Although you might think it strange, I suggest you ask yourself what your motivation is for writing or wanting to write mysteries. In my mystery series, “The Senior Sleuths,” the actions of my senior characters, Dick and Dora, often reflect my truths about life and relationships.
I grew up in an unusual, and sometimes outrageous, environment. It wouldn’t take a genius, a psychiatrist or a palm reader to figure out the geneses of my fascination with crime and criminals. In my series, “The Senior Sleuths,” Zero the Bookie is a version of my dad, and several other characters are based on a few of his many associates.
Our history and experiences can define us, inspire our actions, and, as writers, impact our words and stories. Mine most definitely have. My father was a small-time gangster. Really! No doubt, thanks to my father, writing mysteries is in my DNA.
About the Book
Murder at the Zoo
Agatha, Raymond, Sherlock, & Me Mystery Book One
by Marcia Rosen
Published 14 March 2023
Artemesia Publishing, LLC
Page Count: 196
Add it to your Goodreads TBR!
A body is tossed into the lion’s habitat at the zoo where Miranda Scott is the senior vet. She and Detective Bryan Anderson join forces to unravel that mystery and several more murders. A fan since childhood of Agatha Christie, Raymond Chandler, and Sherlock Holmes they seem to live in her head frequently telling her what to do…and not do. Murders, family, deceit, revenge and a gangster father and godfather often get in the way of a fine romance between Miranda and the Detective.
Bryan whispered to Isabella, walked out, and came back in with the most special gift of all. Handing Miranda the leash to an Australian Shepherd puppy he said, “Your new watch dog.” And giving her a big kiss, he whispered, “You know, I love you.”
The detective and the veterinarian were too busy to deal with the “I love you” issue for now but. . . eventually.
Of course, the voices had to have their say.
“Yes, you can trust him.” Agatha was such a romantic.
“Well, we agree!” chimed in Sherlock and Raymond.
“What are you going to name her?”
With a mischievous grin Miranda said, “Agatha.”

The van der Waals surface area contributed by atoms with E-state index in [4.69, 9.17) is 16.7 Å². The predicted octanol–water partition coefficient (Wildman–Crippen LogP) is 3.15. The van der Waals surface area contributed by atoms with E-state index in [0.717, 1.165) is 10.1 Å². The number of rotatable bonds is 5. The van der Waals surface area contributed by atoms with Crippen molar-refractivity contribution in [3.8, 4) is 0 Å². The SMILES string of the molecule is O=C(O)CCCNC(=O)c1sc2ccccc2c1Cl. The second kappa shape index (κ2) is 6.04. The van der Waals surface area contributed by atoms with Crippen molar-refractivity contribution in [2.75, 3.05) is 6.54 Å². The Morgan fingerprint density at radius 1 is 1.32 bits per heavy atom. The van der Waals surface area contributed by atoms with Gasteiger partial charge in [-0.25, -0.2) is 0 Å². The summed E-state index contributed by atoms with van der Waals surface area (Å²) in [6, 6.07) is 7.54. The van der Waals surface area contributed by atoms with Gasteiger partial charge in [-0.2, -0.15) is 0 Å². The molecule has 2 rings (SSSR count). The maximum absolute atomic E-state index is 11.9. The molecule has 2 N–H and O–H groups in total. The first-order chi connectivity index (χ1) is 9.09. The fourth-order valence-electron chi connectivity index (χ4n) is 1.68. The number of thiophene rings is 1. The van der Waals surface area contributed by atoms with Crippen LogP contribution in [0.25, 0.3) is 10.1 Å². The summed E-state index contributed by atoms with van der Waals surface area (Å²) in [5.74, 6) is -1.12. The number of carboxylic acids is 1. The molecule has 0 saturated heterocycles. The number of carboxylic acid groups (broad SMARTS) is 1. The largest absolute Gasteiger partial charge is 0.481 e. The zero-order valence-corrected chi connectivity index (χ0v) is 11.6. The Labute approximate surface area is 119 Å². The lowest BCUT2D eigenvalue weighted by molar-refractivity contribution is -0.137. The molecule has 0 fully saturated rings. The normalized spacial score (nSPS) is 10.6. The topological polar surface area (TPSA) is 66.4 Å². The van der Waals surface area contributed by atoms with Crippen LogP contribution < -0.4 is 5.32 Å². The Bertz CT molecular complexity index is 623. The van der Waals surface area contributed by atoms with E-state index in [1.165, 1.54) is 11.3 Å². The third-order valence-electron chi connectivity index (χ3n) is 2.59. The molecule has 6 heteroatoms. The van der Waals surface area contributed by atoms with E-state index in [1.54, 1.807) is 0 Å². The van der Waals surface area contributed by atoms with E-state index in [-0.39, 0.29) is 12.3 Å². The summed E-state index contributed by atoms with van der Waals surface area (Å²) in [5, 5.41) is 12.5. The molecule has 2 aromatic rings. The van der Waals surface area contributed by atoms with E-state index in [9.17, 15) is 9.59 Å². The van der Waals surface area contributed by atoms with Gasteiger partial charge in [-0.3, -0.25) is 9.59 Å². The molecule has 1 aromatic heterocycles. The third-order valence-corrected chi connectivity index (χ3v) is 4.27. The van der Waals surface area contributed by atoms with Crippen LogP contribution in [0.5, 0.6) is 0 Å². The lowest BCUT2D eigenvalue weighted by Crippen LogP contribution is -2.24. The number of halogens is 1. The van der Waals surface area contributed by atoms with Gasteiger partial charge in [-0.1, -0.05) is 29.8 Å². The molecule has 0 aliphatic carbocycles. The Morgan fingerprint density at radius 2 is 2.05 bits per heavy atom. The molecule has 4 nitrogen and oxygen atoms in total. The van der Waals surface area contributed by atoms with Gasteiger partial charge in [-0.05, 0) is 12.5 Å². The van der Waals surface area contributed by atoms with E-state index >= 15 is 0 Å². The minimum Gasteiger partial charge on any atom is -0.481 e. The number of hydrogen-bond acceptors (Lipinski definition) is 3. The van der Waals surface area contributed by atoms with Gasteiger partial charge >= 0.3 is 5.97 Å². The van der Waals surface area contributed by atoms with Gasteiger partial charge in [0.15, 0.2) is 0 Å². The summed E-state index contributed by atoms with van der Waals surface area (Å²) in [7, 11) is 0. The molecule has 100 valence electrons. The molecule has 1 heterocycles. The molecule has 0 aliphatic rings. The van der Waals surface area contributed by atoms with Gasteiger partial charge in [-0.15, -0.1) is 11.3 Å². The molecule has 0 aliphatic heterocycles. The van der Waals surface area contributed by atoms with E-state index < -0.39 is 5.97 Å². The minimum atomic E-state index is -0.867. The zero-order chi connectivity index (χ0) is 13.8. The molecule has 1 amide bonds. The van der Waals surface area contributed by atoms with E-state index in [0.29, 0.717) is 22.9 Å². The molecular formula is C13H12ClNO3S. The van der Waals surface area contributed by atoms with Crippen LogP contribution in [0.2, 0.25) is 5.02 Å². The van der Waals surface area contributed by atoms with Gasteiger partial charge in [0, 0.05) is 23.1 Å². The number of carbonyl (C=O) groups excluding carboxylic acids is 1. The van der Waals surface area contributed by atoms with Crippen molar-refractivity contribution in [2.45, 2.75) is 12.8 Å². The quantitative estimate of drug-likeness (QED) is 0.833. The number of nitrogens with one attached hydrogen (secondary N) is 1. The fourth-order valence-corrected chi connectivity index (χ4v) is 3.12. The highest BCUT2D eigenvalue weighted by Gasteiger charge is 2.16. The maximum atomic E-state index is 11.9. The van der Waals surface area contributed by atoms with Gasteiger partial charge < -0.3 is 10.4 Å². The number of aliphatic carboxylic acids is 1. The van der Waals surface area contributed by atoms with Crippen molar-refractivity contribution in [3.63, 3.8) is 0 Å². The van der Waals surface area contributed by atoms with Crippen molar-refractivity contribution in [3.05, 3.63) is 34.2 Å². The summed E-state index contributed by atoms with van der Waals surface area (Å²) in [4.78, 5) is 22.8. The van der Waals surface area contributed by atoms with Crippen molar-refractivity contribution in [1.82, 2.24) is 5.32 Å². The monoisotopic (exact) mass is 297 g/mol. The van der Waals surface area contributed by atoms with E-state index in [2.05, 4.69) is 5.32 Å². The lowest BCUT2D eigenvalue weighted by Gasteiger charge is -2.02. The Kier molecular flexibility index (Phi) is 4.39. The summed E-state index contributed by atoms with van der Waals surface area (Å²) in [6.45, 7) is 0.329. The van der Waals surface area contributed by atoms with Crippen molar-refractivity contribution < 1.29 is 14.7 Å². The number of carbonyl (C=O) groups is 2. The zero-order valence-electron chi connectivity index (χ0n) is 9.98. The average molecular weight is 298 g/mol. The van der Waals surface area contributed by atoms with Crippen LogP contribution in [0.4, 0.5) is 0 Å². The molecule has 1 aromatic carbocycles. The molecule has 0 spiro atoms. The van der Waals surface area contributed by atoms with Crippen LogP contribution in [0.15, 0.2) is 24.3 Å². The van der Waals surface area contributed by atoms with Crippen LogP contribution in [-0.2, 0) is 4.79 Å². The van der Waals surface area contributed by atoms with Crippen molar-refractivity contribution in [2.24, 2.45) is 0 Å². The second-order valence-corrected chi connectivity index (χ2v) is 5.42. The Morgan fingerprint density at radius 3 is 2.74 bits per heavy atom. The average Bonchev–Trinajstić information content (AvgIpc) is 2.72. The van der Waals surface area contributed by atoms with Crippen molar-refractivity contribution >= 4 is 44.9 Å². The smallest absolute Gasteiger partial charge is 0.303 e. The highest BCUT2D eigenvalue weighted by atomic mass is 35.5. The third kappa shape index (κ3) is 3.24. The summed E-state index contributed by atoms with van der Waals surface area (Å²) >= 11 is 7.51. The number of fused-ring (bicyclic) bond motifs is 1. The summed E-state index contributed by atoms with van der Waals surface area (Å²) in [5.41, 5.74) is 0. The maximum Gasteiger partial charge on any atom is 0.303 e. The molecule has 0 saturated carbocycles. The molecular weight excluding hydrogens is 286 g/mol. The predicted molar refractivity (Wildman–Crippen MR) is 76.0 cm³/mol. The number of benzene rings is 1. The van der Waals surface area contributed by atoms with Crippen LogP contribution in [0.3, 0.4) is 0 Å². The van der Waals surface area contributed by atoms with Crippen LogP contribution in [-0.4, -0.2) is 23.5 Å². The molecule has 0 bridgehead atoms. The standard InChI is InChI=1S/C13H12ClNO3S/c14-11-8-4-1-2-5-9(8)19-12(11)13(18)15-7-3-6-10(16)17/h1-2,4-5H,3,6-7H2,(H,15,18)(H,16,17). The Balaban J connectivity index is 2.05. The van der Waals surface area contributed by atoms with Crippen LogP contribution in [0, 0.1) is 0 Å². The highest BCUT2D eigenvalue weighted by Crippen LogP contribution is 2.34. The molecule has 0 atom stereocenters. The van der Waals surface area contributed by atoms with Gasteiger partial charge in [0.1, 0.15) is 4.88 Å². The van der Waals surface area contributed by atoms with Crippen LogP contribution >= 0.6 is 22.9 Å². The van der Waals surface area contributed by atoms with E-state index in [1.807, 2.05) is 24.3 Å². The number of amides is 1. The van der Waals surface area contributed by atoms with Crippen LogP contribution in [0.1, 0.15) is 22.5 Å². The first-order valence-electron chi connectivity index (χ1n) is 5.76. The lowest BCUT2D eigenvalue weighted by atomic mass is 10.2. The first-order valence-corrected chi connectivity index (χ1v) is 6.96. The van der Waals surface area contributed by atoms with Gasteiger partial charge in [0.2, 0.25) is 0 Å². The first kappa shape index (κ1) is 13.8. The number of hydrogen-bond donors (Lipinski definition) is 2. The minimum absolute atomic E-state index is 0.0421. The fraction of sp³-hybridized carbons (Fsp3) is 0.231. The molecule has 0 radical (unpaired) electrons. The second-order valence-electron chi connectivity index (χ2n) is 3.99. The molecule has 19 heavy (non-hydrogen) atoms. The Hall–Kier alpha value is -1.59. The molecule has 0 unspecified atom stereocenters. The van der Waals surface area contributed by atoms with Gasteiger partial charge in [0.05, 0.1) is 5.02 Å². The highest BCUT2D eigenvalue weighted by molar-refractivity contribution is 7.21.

About the Author
Marcia Rosen (aka M. Glenda Rosen), award winning author of eleven books including The Senior Sleuths and Dying To Be Beautiful Mystery Series and The Gourmet Gangster: Mysteries and Menus (Menus by her son Jory Rosen). She is also author of The Woman’s Business Therapist and award winning My Memoir Workbook. For 25 years she was owner of a successful national marketing and public relations agency, Marcia has frequently been a speaker and/or program moderator at organization meetings and conferences, bookstores, libraries and Zoom Programs. Topics she has taught and presented over the past twenty years include: Encouraging the Writer Within You, Marketing for Authors, Writing Mysteries…Not A Mystery, Writing Your Memoir and recently “Anatomy of Writing A Murder.” Many articles on these topics have been published on mystery reader blogs and in newsletters and magazines including “Mystery Scene Magazine” and “Mystery Reader International Journal.”
She is a member of Sisters in Crime National and New Mexico (Croak & Dagger), Southwest Writers, New Mexico Book Association, Women Writing the West, Public Safety Writer’s Association, and National Association of Independent Writers and Editors—for which she is also a board member. www.MarciaRosen.com
“Marcia Rosen’s new book is hard to put down! The characters are engaging and you enjoy getting to know them as you read this mystery. I enjoyed discovering the world and people in Murder at the Zoo and can’t wait to read more from this author!”
Marcia Rosen will be awarding a $25 Amazon or B&N gift card to a randomly drawn winner via rafflecopter during the tour.a Rafflecopter giveaway